One of my earliest memories associated with feminism was a TV commercial that admonished parents to not buy their daughters tea sets but to buy them chemistry sets instead. It was an attempt at shaking up the status quo, to introduce science to little girls who otherwise wouldn’t have thought to ask for it because it had never been modeled for them, and to broaden the career horizons of many young women. That commercial infuriated my mother.
A former supervisor-turned-dear friend once described me as someone who accommodates others day after day until reaching an unspoken limit where I can’t take it anymore. He said that’s when I “dig my heels in” and refuse to budge, catching everybody off guard because they had no idea I was accommodating that whole time since I seemed to be participating so willingly. I learned much later that this was classic Phlegmatic behavior.
I’m trying to remove the word “should” from my vocabulary. Or at least, to drastically reduce its usage. Should is a shaming word. It says, “You don’t have to, and you don’t want to (because if you did you would have done it already), but somebody else (to or for whom you are not responsible) thinks you ought to.”
When I began my blog a year ago, I decided to put in place some guiding principles to keep me in line with its vision and purpose (steps toward a thriving, flourishing life), as well as to keep me honest with myself and my readers. Internet etiquette is different for everyone since we all have different expectations of what’s appropriate and beneficial to “put out there,” and it’s so easy to get swayed by other people’s convictions of what your blog should be. Instead of taking on what someone else found appropriate, I put together my own set of rules for my writing. Here is what they were:
I get a lot of advise. Some of it is passive, like what I read in self-help and other non-fiction books with valuable life lessons. Other advise is more active, like people telling me specifically that I should try something they’re doing that they love.
A lot of it is good advise. But I’ve realized that the more advise I consume, the more overwhelmed I get. I’m on information overload. I cannot possibly follow every word of advise given to me by every author, every Ted-talk speaker, every pastor, every friend, and every family member. I don’t have enough brainpower, emotional capacity, or hours in a day.
Sometimes I have a hard time distinguishing between a legitimate feeling of guilt and an illegitimate one. What I mean is, when someone I respect or love disapproves of a choice I make, I feel so bad about disappointing them that I start to feel like I’ve actually done something wrong. Even if it’s not wrong, just something they don’t like.
It’s even worse when they bring God into the equation.
A friend of mine once told me that thousands of years ago in Israel, newlywed couples would retreat for a year to get acquainted with one another. They’d be isolated from the people they knew, leaving behind the former ties and making new ones with their spouse, before re-emerging in their society as a couple united in mind and purpose.
I don’t know where she got her information, and whether it was historically true or not, and generally I thought something like that was kinda unnecessary in the day and age (and the type of society) where couples actually do know each other very well before getting hitched. But something about it drew me to the idea because I was in the kind of long-distance relationship that didn’t allow for us to be around each other very much in normal everyday experiences. We talked a lot on Skype, and I was sure that he was the right guy for me, but I knew that sharing a home and a life would be a hard transition for a couple who couldn’t act like a couple most of the time and who essentially turned back into independent people as soon as the computer screens closed or as soon as one of them got back on a plane to go home.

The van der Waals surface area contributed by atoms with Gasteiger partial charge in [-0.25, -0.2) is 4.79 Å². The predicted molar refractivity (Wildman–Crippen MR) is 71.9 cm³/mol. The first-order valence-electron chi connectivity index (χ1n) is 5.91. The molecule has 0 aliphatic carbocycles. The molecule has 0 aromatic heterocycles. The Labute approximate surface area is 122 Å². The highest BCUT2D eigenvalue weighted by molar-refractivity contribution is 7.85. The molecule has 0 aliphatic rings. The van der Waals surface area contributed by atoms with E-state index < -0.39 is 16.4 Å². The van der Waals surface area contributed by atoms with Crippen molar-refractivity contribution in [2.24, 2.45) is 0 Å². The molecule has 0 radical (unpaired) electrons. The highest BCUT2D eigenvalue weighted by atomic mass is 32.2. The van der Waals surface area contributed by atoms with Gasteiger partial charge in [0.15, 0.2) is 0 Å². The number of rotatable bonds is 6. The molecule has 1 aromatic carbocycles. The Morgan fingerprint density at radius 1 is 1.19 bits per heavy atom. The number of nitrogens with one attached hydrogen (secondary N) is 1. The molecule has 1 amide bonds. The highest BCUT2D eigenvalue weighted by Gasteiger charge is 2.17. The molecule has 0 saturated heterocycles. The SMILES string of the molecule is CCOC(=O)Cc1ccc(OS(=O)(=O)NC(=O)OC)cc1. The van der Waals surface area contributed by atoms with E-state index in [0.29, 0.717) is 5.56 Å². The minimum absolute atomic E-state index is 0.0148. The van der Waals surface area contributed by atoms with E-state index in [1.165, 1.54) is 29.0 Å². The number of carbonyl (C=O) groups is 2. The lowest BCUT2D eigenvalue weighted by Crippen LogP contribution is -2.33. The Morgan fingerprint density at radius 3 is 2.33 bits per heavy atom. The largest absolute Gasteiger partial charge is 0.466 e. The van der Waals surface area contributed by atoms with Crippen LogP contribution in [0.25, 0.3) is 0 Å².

I have always fancied myself pretty good at reading other people’s minds. It comes from my tendency to over-analyze small details: the micro-actions or inactions of someone I’m familiar with. It’s a self-preservation tool to try to be prepared to respond in any situation. I’m always thinking about what other people are thinking about.
And I’ve been told (by someone I love and trust) that I’m not as good at it as I fancy I am.
Long ago a friend of mine reflected on a friend of his, and his reflection has stuck with me over the years. He had observed that his friend, who used to be quite bubbly and energetic, became much more reserved and mellow since getting into a serious relationship with a very conservative guy. My friend was worried that his friend was changing who she was to accommodate her boyfriend’s expectations of what a good, proper, and (in their conservative Christian perspective) submissive woman was supposed to be.
I was never quite as bubbly as my friend’s friend. However, I was an introvert who often faked being an extrovert when I was trying to win people’s affection. And I worried that when I started intentionally choosing to act more introvertedly with people, that they would worry that I was changing myself for my boyfriend, too.
A friend teased me when I became a missionary, saying I was becoming a professional Christian. I knew my friend was joking, but the joke represented a mind frame among evangelicals that was deeply and fervently held: that pastors and missionaries and other ministers are (or ought to be) better Christians than everybody else. After all, they’re “getting paid for being a Christian.”
I don’t think it’s accurate, and I’m wondering how Christianity strayed so far from Jesus’s message that we all fall short of perfection and all need him for help.